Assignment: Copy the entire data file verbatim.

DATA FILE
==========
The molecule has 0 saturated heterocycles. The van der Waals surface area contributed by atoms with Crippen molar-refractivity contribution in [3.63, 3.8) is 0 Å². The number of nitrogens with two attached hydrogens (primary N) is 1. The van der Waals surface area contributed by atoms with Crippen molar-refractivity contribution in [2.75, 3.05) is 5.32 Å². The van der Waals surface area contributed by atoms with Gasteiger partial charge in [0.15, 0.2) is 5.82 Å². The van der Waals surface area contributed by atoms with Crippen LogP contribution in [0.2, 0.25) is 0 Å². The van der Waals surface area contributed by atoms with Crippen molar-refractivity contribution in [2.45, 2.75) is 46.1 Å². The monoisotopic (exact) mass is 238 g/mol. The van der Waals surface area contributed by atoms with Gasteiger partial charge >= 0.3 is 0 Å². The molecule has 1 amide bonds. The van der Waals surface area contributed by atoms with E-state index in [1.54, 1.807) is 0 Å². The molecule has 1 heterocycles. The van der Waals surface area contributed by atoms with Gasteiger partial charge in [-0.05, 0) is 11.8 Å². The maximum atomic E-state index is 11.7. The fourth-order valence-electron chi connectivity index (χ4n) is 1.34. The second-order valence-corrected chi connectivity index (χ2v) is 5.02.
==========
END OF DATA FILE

The molecule has 0 saturated heterocycles. The van der Waals surface area contributed by atoms with Crippen molar-refractivity contribution in [3.63, 3.8) is 0 Å². The number of nitrogens with two attached hydrogens (primary N) is 1. The van der Waals surface area contributed by atoms with Crippen molar-refractivity contribution in [2.75, 3.05) is 5.32 Å². The van der Waals surface area contributed by atoms with Gasteiger partial charge in [0.15, 0.2) is 5.82 Å². The van der Waals surface area contributed by atoms with Crippen LogP contribution in [0.2, 0.25) is 0 Å². The van der Waals surface area contributed by atoms with Crippen molar-refractivity contribution in [2.45, 2.75) is 46.1 Å². The monoisotopic (exact) mass is 238 g/mol. The van der Waals surface area contributed by atoms with Gasteiger partial charge >= 0.3 is 0 Å². The molecule has 1 amide bonds. The van der Waals surface area contributed by atoms with E-state index in [1.54, 1.807) is 0 Å². The molecule has 1 heterocycles. The van der Waals surface area contributed by atoms with Gasteiger partial charge in [-0.05, 0) is 11.8 Å². The maximum atomic E-state index is 11.7. The fourth-order valence-electron chi connectivity index (χ4n) is 1.34. The second-order valence-corrected chi connectivity index (χ2v) is 5.02.